Process management

Supervisord

We recommend the use of supervisord to monitor your application and restart the process in case of problems.

To install supervisord into your virtualenv add a supervisor section to your buildout.cfg:

[buildout]
parts = django supervisor

[...]

[supervisor]
recipe = collective.recipe.supervisor
programs = 10 django ${buildout:bin-directory}/django [runserver 8000]

Run buildout again to install supervisord:

$ ./bin/buildout

Start the supervisord.:

$ ./bin/supervisord

You can now manage your Django instance with supervisord:

$ ./bin/supervisorctl

Init scripts

Service users may have their own init scripts to start and stop services on machine startup/shutdown. The system invokes user-specific init scripts in the user’s context.

Init script location

Init scripts are automatically picked up by the system if they are placed in the directory /var/spool/init.d/USERNAME.:

$ tree /var/spool/init.d
/var/spool/init.d
`-- srvuser
    |-- 10supervisor
    `-- 20other_app

Note

All directories beneath /var/spool/init.d must have the same name as the service user that owns them. Otherwise the scripts in the directory will not be run by the system.

On system start, init scripts are run as user srvuser in the following order:

/var/spool/init.d/srvuser/10supervisor start
/var/spool/init.d/srvuser/20other_app start

On system shutdown, init scripts are run as user srvuser in the following order:

/var/spool/init.d/srvuser/20other_app stop
/var/spool/init.d/srvuser/10supervisor stop

The system runs all executable scripts which have file names that conform to the run-parts --lsbsysinit namespaces. It is recommended to use only alphanumerical characters. For details, see the run-parts(1) manual page.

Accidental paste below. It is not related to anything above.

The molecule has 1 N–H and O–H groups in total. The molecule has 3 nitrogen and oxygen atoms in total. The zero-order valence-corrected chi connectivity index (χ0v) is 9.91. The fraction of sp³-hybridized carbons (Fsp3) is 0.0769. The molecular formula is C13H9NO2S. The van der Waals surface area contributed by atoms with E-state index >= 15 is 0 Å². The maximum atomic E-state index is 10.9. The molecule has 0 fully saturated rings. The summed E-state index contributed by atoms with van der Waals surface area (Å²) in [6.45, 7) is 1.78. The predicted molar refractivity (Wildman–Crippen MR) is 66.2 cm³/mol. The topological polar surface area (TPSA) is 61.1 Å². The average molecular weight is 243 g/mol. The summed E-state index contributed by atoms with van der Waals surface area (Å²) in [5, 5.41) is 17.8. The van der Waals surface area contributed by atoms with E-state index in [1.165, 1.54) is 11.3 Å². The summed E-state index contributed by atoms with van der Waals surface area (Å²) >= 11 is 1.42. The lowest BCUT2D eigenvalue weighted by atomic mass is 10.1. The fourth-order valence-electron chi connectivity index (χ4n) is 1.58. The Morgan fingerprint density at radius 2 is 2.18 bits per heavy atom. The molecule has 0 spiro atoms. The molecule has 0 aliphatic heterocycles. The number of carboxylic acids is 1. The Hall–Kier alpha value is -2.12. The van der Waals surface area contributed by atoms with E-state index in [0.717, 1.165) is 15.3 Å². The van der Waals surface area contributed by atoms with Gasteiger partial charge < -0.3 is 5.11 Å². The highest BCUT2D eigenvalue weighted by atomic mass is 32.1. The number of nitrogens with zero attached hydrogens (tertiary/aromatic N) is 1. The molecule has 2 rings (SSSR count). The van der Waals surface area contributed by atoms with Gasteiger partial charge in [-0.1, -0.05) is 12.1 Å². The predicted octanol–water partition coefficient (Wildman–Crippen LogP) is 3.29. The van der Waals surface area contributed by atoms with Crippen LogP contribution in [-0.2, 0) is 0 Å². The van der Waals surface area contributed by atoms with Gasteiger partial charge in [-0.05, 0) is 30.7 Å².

If init scripts do not terminate (e.g. start services in the foreground), they will be killed after 5 minutes. So be sure that your init scripts start services in the background.

supervisord

Unfortunately, the supervisord provides no single command that accepts start and stop arguments in a way that is compatible to the user init scheme.

To work around this limitation, write a shell script which starts and stops supervisord accordingly and place/symlink it into the /var/spool/init.d/USERNAME directory:

#!/bin/bash
# Wrapper script to start/stop supervisord from userinit.
# Copyright (c) gocept gmbh & co. kg
# See also LICENSE.txt
set -e

PATH="${PATH}:/usr/local/sbin:/usr/sbin:/sbin"
DAEMON="${HOME}/myproject/bin/supervisord"
CTL="${HOME}/myproject/bin/supervisorctl"
PIDFILE="/run/local/supervisord-myproject.pid"

start() {
    start-stop-daemon --start -p "$PIDFILE" -i -- "$DAEMON"
}

stop() {
    "$CTL" shutdown
}

restart() {
    "$CTL" restart all
}

status() {
    "$CTL" status
}

case $1 in
    start|stop|status)
        $1;;
    restart)
        restart || {
            stop || true
            start
        }
        ;;
esac

Note that the set -e line causes the shell to exit the whole script unsuccessfully if one of the invoked commands exits unsuccessfully.

Testing

To test the setup, you can invoke the user-specific init scripts manually when logged in as service user:

$ userinit -v start
run-parts: executing /var/spool/init.d/srvuser/10supervisor start

$ userinit -v stop
run-parts: executing /var/spool/init.d/srvuser/10supervisor stop

If these tests succeed, the services will very likely start at system boot time.

Error handling

Userinit tries to proceed if one of the configured services fail to start or stop. All errors and other messages are logged to syslog. We assume that there are monitoring checks that fire off if required processes are not running.

To determine what happened during actual startup or shutdown of the machine, you can consult /var/log/rc.log.